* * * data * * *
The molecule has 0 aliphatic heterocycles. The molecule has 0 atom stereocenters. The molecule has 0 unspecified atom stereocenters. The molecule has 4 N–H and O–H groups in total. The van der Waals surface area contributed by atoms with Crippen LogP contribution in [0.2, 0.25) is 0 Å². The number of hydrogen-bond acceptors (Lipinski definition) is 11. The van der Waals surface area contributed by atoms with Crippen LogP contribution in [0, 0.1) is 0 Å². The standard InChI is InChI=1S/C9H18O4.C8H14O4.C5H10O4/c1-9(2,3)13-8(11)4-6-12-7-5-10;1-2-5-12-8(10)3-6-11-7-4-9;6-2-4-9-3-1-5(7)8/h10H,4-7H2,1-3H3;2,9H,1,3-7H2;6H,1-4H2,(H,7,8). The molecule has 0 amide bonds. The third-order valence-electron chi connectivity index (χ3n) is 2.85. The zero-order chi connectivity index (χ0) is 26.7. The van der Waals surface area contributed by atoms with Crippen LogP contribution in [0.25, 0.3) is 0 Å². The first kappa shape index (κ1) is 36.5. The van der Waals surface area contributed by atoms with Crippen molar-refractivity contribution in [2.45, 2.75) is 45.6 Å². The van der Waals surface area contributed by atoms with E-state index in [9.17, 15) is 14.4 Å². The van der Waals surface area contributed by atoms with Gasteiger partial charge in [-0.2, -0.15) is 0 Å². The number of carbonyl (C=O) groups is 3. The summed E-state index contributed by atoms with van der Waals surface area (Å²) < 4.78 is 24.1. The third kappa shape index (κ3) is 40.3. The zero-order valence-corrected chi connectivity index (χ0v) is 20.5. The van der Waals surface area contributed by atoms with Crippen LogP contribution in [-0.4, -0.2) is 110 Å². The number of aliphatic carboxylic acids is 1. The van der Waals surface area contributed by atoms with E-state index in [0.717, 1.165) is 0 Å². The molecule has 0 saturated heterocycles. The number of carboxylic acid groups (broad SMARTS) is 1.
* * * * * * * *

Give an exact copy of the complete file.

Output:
The molecule has 0 aliphatic heterocycles. The molecule has 0 atom stereocenters. The molecule has 0 unspecified atom stereocenters. The molecule has 4 N–H and O–H groups in total. The van der Waals surface area contributed by atoms with Crippen LogP contribution in [0.2, 0.25) is 0 Å². The number of hydrogen-bond acceptors (Lipinski definition) is 11. The van der Waals surface area contributed by atoms with Crippen LogP contribution in [0, 0.1) is 0 Å². The standard InChI is InChI=1S/C9H18O4.C8H14O4.C5H10O4/c1-9(2,3)13-8(11)4-6-12-7-5-10;1-2-5-12-8(10)3-6-11-7-4-9;6-2-4-9-3-1-5(7)8/h10H,4-7H2,1-3H3;2,9H,1,3-7H2;6H,1-4H2,(H,7,8). The molecule has 0 amide bonds. The third-order valence-electron chi connectivity index (χ3n) is 2.85. The zero-order chi connectivity index (χ0) is 26.7. The van der Waals surface area contributed by atoms with Crippen LogP contribution in [0.25, 0.3) is 0 Å². The first kappa shape index (κ1) is 36.5. The van der Waals surface area contributed by atoms with Crippen molar-refractivity contribution in [2.45, 2.75) is 45.6 Å². The van der Waals surface area contributed by atoms with E-state index in [9.17, 15) is 14.4 Å². The van der Waals surface area contributed by atoms with Gasteiger partial charge in [-0.2, -0.15) is 0 Å². The number of carbonyl (C=O) groups is 3. The summed E-state index contributed by atoms with van der Waals surface area (Å²) < 4.78 is 24.1. The third kappa shape index (κ3) is 40.3. The zero-order valence-corrected chi connectivity index (χ0v) is 20.5. The van der Waals surface area contributed by atoms with Crippen LogP contribution in [-0.4, -0.2) is 110 Å². The number of aliphatic carboxylic acids is 1. The van der Waals surface area contributed by atoms with E-state index in [0.717, 1.165) is 0 Å². The molecule has 0 saturated heterocycles. The number of carboxylic acid groups (broad SMARTS) is 1.